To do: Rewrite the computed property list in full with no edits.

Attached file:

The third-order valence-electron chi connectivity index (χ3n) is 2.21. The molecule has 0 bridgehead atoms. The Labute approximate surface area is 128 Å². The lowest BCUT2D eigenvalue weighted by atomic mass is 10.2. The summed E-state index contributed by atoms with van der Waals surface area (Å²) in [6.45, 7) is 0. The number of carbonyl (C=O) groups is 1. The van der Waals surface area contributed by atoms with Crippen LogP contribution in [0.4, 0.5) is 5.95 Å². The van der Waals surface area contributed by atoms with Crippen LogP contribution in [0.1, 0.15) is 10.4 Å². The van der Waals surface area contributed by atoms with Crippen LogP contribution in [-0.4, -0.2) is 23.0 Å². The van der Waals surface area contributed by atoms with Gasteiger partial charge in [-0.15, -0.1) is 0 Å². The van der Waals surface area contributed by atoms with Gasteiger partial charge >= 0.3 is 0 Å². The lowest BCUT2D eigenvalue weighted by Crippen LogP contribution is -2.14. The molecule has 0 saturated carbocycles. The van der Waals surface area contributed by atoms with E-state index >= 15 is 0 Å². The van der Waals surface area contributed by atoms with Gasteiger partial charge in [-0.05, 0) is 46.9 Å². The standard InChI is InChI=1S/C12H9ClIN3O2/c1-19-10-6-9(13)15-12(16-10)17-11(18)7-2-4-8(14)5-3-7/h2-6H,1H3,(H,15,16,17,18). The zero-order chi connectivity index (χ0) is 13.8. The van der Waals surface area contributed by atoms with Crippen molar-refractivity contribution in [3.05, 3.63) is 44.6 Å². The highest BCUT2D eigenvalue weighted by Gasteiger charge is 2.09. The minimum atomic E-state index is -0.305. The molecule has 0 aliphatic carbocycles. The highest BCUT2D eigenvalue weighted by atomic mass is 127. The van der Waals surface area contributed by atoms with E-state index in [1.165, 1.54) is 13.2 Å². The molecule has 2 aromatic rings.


The third-order valence-electron chi connectivity index (χ3n) is 2.21. The molecule has 0 bridgehead atoms. The Labute approximate surface area is 128 Å². The lowest BCUT2D eigenvalue weighted by atomic mass is 10.2. The summed E-state index contributed by atoms with van der Waals surface area (Å²) in [6.45, 7) is 0. The number of carbonyl (C=O) groups is 1. The van der Waals surface area contributed by atoms with Crippen LogP contribution in [0.4, 0.5) is 5.95 Å². The van der Waals surface area contributed by atoms with Crippen LogP contribution in [0.1, 0.15) is 10.4 Å². The van der Waals surface area contributed by atoms with Crippen LogP contribution in [-0.4, -0.2) is 23.0 Å². The van der Waals surface area contributed by atoms with Gasteiger partial charge in [-0.15, -0.1) is 0 Å². The van der Waals surface area contributed by atoms with Gasteiger partial charge >= 0.3 is 0 Å². The lowest BCUT2D eigenvalue weighted by Crippen LogP contribution is -2.14. The molecule has 0 saturated carbocycles. The van der Waals surface area contributed by atoms with E-state index >= 15 is 0 Å². The van der Waals surface area contributed by atoms with Gasteiger partial charge in [-0.05, 0) is 46.9 Å². The standard InChI is InChI=1S/C12H9ClIN3O2/c1-19-10-6-9(13)15-12(16-10)17-11(18)7-2-4-8(14)5-3-7/h2-6H,1H3,(H,15,16,17,18). The zero-order chi connectivity index (χ0) is 13.8. The van der Waals surface area contributed by atoms with Crippen molar-refractivity contribution in [3.05, 3.63) is 44.6 Å². The highest BCUT2D eigenvalue weighted by Gasteiger charge is 2.09. The minimum atomic E-state index is -0.305. The molecule has 0 aliphatic carbocycles. The highest BCUT2D eigenvalue weighted by atomic mass is 127. The van der Waals surface area contributed by atoms with E-state index in [1.165, 1.54) is 13.2 Å². The molecule has 2 aromatic rings.